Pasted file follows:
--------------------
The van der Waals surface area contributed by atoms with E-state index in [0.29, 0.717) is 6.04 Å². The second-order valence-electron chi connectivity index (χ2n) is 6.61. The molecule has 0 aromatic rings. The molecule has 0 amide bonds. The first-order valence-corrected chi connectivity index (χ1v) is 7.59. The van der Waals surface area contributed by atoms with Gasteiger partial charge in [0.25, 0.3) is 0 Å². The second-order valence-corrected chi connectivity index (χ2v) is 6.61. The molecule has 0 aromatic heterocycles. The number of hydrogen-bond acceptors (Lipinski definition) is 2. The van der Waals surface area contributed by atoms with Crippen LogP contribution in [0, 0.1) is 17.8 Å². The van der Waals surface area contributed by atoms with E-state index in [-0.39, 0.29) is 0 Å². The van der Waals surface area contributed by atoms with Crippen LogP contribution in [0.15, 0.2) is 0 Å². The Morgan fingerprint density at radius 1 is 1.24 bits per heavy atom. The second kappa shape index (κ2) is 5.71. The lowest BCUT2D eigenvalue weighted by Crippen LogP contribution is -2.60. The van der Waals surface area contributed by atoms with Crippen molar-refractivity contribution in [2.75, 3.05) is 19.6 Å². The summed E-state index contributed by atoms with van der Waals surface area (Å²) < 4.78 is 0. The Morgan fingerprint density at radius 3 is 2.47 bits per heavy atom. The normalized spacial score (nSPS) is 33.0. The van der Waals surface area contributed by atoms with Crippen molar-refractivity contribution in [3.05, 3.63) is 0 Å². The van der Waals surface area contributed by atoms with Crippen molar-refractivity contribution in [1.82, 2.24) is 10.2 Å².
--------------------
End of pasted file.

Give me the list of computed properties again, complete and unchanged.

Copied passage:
The van der Waals surface area contributed by atoms with E-state index in [0.29, 0.717) is 6.04 Å². The second-order valence-electron chi connectivity index (χ2n) is 6.61. The molecule has 0 aromatic rings. The molecule has 0 amide bonds. The first-order valence-corrected chi connectivity index (χ1v) is 7.59. The van der Waals surface area contributed by atoms with Gasteiger partial charge in [0.25, 0.3) is 0 Å². The second-order valence-corrected chi connectivity index (χ2v) is 6.61. The molecule has 0 aromatic heterocycles. The number of hydrogen-bond acceptors (Lipinski definition) is 2. The van der Waals surface area contributed by atoms with Crippen LogP contribution in [0, 0.1) is 17.8 Å². The van der Waals surface area contributed by atoms with E-state index in [-0.39, 0.29) is 0 Å². The van der Waals surface area contributed by atoms with Crippen LogP contribution in [0.15, 0.2) is 0 Å². The Morgan fingerprint density at radius 1 is 1.24 bits per heavy atom. The second kappa shape index (κ2) is 5.71. The lowest BCUT2D eigenvalue weighted by Crippen LogP contribution is -2.60. The van der Waals surface area contributed by atoms with Crippen molar-refractivity contribution in [2.75, 3.05) is 19.6 Å². The summed E-state index contributed by atoms with van der Waals surface area (Å²) < 4.78 is 0. The Morgan fingerprint density at radius 3 is 2.47 bits per heavy atom. The normalized spacial score (nSPS) is 33.0. The van der Waals surface area contributed by atoms with Crippen molar-refractivity contribution in [3.05, 3.63) is 0 Å². The van der Waals surface area contributed by atoms with Crippen molar-refractivity contribution in [1.82, 2.24) is 10.2 Å².